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November 8, 2020

[EP011] Interesting Facts You Did Not Know About Executive Functioning


Have you ever sat in an Individualized Education Plan (IEP) meeting and heard the term " Executive Functioning" being used? It's a term used a lot by therapists and educators. But what is it really? Most importantly how does it affect your child's ability to function in school and life? In this Episode, Genie talks about Executive Functioning and provides some easy tips to support them at home.


How can you help your child build their executive functioning muscles:

  1. Accountability

  2. Make time external ( use clocks, apps, timers, and my fav Alexa)

  3. Incentivize ( Ascend Goals)

  4. Frequent breaks

  5. Hands-on learning

Key Takeaway

  • What is Executive Functioning and how doe sit affects your child ability to learn?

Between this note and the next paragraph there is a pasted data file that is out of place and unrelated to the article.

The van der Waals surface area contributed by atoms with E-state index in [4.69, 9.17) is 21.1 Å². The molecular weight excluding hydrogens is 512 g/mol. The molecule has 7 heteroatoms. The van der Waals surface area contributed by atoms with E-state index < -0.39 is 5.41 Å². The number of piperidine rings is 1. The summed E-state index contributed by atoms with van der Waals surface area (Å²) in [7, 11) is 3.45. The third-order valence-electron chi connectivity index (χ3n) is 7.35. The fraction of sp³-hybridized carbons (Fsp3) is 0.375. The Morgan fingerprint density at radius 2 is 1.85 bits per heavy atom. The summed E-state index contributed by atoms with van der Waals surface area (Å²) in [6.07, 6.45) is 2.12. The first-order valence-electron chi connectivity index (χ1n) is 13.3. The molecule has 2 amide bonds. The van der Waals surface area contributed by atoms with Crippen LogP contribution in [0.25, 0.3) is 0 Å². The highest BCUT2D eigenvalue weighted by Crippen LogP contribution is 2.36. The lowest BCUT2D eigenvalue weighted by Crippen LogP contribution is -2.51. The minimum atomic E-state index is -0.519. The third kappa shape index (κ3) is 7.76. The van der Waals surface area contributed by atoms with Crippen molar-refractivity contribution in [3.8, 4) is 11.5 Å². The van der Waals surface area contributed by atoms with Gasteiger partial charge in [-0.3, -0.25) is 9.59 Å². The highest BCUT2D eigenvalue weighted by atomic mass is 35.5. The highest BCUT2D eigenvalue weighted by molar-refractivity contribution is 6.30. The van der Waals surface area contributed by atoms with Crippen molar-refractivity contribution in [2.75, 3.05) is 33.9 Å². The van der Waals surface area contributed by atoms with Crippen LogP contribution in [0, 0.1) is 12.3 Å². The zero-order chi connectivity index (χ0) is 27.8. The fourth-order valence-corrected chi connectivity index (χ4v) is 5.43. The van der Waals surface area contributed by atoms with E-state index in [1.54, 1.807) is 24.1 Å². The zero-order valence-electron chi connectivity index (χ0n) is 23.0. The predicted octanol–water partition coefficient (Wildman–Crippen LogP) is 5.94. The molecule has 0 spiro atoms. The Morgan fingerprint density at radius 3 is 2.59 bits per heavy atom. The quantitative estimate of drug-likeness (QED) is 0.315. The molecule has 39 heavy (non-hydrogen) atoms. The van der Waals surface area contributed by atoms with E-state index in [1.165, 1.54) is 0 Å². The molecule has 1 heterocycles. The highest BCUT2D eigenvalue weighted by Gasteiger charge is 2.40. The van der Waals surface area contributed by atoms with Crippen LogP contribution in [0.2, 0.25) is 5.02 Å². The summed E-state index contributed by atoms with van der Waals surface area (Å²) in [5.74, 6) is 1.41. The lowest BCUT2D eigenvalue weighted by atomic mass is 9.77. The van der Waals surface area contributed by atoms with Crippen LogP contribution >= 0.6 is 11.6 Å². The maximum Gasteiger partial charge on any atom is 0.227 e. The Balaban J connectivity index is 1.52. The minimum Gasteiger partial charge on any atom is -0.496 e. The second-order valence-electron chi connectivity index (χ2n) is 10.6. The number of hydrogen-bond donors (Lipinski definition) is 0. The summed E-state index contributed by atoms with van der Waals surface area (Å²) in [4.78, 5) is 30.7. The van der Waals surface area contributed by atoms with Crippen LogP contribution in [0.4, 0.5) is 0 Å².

• How to help your child build Executive Functioning Skills

  • What are the skills related to Executive Functioning?


Additude Magazine


Ascend Goals

If you’d like to hear Genie’s favorite song “ ADHD” by Joyner Lucas click on the playlist below

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Genie 00:08

Welcome to the Parenting Cipher, where each episode we'll give you the tools and resources to help your child thrive in school and in life. Please rate and review this podcast. I love to hear your feedback and also hit the subscribe button so you don't miss any upcoming episodes.